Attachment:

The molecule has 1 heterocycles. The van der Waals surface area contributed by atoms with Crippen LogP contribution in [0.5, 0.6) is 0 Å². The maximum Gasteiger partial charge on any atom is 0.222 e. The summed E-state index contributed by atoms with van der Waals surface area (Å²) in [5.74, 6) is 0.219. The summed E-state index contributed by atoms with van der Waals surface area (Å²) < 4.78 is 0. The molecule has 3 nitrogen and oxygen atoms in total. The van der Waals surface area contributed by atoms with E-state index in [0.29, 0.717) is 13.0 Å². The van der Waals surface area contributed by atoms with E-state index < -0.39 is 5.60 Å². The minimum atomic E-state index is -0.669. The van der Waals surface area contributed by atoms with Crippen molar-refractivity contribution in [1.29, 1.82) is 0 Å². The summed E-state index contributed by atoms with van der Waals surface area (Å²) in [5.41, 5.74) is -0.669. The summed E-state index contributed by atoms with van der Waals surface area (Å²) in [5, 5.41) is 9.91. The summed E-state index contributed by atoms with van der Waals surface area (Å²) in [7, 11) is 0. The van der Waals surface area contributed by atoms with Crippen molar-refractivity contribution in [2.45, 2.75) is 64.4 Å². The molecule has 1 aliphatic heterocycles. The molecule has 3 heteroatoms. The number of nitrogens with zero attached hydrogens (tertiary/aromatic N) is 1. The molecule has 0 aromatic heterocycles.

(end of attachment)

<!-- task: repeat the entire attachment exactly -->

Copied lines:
The molecule has 1 heterocycles. The van der Waals surface area contributed by atoms with Crippen LogP contribution in [0.5, 0.6) is 0 Å². The maximum Gasteiger partial charge on any atom is 0.222 e. The summed E-state index contributed by atoms with van der Waals surface area (Å²) in [5.74, 6) is 0.219. The summed E-state index contributed by atoms with van der Waals surface area (Å²) < 4.78 is 0. The molecule has 3 nitrogen and oxygen atoms in total. The van der Waals surface area contributed by atoms with E-state index in [0.29, 0.717) is 13.0 Å². The van der Waals surface area contributed by atoms with E-state index < -0.39 is 5.60 Å². The minimum atomic E-state index is -0.669. The van der Waals surface area contributed by atoms with Crippen molar-refractivity contribution in [1.29, 1.82) is 0 Å². The summed E-state index contributed by atoms with van der Waals surface area (Å²) in [5.41, 5.74) is -0.669. The summed E-state index contributed by atoms with van der Waals surface area (Å²) in [5, 5.41) is 9.91. The summed E-state index contributed by atoms with van der Waals surface area (Å²) in [7, 11) is 0. The van der Waals surface area contributed by atoms with Crippen molar-refractivity contribution in [2.45, 2.75) is 64.4 Å². The molecule has 1 aliphatic heterocycles. The molecule has 3 heteroatoms. The number of nitrogens with zero attached hydrogens (tertiary/aromatic N) is 1. The molecule has 0 aromatic heterocycles.